Qudos was based in Cambridge Science Park, Cambridge, UK, and produced ASIC chip designs. An ASIC chip has an array of transistors laid out, but is missing the top-level aluminium interconnect to wire the transistors together. An ASIC chip design consists of a wiring diagram that connects the transistors so as to perform a desired function. This wiring diagram is then sent to a fabricator for production of the actual chip.
Qudos had some extremely sophisticated CAD software written in Modula-2 to design the chips. It would take as input a desired circuit schematic, and an initial chip layout. It would permit the user to graphically place a gate from the circuit onto the chip layout. It could then attempt to layout specific wires, avoiding existing wires. The user could graphically correct the wires, or create new wiring. Finally, the product would verify the layout for correctness against the input circuit, and also perform simulations.
To do this work, the program had to be given the correspondence between a circuit element and a portion of the transistors laid out on the chip. Often, there were whole families of related circuit elements, such as NAND gates with 2, 3, 4, 6, and 8 inputs. Specifying all these circuit elements was very tedious.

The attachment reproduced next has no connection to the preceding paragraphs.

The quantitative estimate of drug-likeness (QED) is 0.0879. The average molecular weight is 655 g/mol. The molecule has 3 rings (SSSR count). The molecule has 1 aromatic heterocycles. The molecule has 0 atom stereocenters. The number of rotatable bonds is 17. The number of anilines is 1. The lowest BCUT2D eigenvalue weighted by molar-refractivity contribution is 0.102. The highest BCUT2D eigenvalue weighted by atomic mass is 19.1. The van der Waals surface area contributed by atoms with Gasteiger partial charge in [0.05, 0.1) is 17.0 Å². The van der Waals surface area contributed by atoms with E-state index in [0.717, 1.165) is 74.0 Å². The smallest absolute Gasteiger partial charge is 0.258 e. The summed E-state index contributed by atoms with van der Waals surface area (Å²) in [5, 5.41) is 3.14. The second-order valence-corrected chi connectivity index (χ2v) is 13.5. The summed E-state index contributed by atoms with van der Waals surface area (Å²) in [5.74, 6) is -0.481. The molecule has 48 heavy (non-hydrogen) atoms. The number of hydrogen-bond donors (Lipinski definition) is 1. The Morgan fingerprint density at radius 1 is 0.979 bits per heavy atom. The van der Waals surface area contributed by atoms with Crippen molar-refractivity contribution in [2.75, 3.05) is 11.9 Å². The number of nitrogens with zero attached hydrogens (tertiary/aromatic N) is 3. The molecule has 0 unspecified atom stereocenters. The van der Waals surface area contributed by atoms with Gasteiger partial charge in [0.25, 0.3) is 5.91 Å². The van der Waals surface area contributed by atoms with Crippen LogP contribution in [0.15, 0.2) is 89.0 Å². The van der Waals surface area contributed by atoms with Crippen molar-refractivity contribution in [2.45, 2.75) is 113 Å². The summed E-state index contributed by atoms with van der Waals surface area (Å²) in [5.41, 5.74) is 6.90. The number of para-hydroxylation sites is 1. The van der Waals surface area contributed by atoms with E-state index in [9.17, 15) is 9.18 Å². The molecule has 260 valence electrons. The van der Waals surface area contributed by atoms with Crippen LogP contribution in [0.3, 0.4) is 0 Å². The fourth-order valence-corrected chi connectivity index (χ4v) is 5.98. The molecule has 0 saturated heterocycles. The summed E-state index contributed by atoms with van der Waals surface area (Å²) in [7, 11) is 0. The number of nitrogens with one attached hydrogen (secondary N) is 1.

Hence, during my work there from July to September 1989, I extended the CAD program to accept parameterized descriptions of circuit elements, such as a NAND gate with x inputs, where x can vary between 2 and 8. This greatly reduced the grunt-work involved in specifying the layout of a new chip.
Doing this was supposed to last all summer, but I finished it in about half the time. So I spent a month or so actually inputting the data for a new chip, working from a large-scale paper diagram, breaking it up into rectangles, and creating them as areas using the CAD package.